Personally, whenever I think of Major's legacy I find it hard to look past his boneheaded obstinacy over the Scottish constitutional issue. Scottish civil society let off a collective sigh of despair in the early 1990s when the realisation dawned that - by complete chance - we'd been landed with a Prime Minister for whom not budging an inch on Scottish self-government was a genuine personal obsession. For evidence of the latter point, we need look no further than Major's peculiar "The United Kingdom is in danger! Wake up!" speech in the midst of the 1992 election campaign. It's hardly likely that his advisers informed him that such a rallying-call was a big potential vote-winner on either side of the border, so I think we can safely assume he actually meant it. Under his leadership, the party became so instinctively intransigent on the issue that, when in 1993 Ian Lang produced his embarrassingly thin Taking Stock "reforms", an English Tory backbencher rose in clearly genuine anguish to seek reassurance that the Union wasn't being put in jeapordy by a few extra meetings of the Scottish Grand Committee!

But on the substance of the Iraq issue, it's a tantalising thought that under Major's premiership the UK might have taken a different course. Certainly nobody can have any doubt from his repeated angry exchanges with Paddy Ashdown that Major was far more sceptical about the merits of military intervention in the Balkans than his Labour successor. And the UK's shameful lack of initiative throughout the Rwandan genocide is perhaps another clue to Major's instinctive dislike of "adventurism" abroad. However, when it really comes down to it, I simply find it impossible to believe that any Conservative Prime Minister - whatever his instincts were telling him - would not have been joined-at-the-hip with the US over an issue as big as Iraq. Well, perhaps the pro-European Ken Clarke might have had the guts to chart an independent course, but there are very few others.

For a similar reason, my own choice for "best PM since 1958 out of a bad bunch" would have to be Harold Wilson - whatever his many and varied faults, at least he kept the UK firmly out of the Vietnam War. And he saw off a right-wing MI5-inspired coup plot against him - how many PMs can say that?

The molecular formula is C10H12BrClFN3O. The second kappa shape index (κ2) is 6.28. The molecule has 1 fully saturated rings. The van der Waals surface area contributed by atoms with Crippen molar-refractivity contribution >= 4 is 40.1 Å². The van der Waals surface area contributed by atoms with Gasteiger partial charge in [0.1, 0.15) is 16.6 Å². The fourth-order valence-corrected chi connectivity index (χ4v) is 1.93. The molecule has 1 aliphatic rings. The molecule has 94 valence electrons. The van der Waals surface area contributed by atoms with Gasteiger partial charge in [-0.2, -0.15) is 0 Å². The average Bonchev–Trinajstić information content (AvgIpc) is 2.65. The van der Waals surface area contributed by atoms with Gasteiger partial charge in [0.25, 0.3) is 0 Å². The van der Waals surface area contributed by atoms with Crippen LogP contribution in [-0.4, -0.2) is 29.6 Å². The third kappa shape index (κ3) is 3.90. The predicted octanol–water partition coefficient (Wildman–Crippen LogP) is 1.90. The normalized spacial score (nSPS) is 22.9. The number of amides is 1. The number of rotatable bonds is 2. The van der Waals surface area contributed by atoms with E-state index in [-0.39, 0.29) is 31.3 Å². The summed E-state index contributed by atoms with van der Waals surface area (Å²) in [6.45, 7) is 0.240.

A gun's a gun for a' that

Someone suggested to me yesterday that I was in danger of retreating to an "SNP ghetto", but it appears I can rest assured that this blog will never be anything of the sort for as long as a certain Mr. Kevin Baker of Arizona, USA has his way. I had noticed over the last 48 hours a suddenly renewed flurry of traffic from a once-oh-so-familiar source. What could this possibly mean? My best guess was that Kev had featured our little exchange from last Easter on some kind of "review of the year" post. And guess what? I was right! Although I'm intrigued to learn that Kev had apparently "debunked" me back in April. I must have missed that bit - all I noticed at the time was the smoke, mirrors, bluster, and general thuggery.

As a result of the new mention, I've even received a comment on a short post I wrote back in August that had thus far gone shamefully unnoticed by Kevin's groupies. Say what you like about Kevin, but he's extraordinarily generous with these surprise gifts of free internet traffic. So I get this latest one for the New Year - can I have another for my birthday? Or Kev's birthday? How about Burns' Night? Perhaps Kev or Joe Huffman could even delight us all with a new post explaining why A Man's A Man for A' That is really, contrary to superficial appearances, a moving ode to gun rights. If they can do it for fire extinguishers, they can do it for poetry.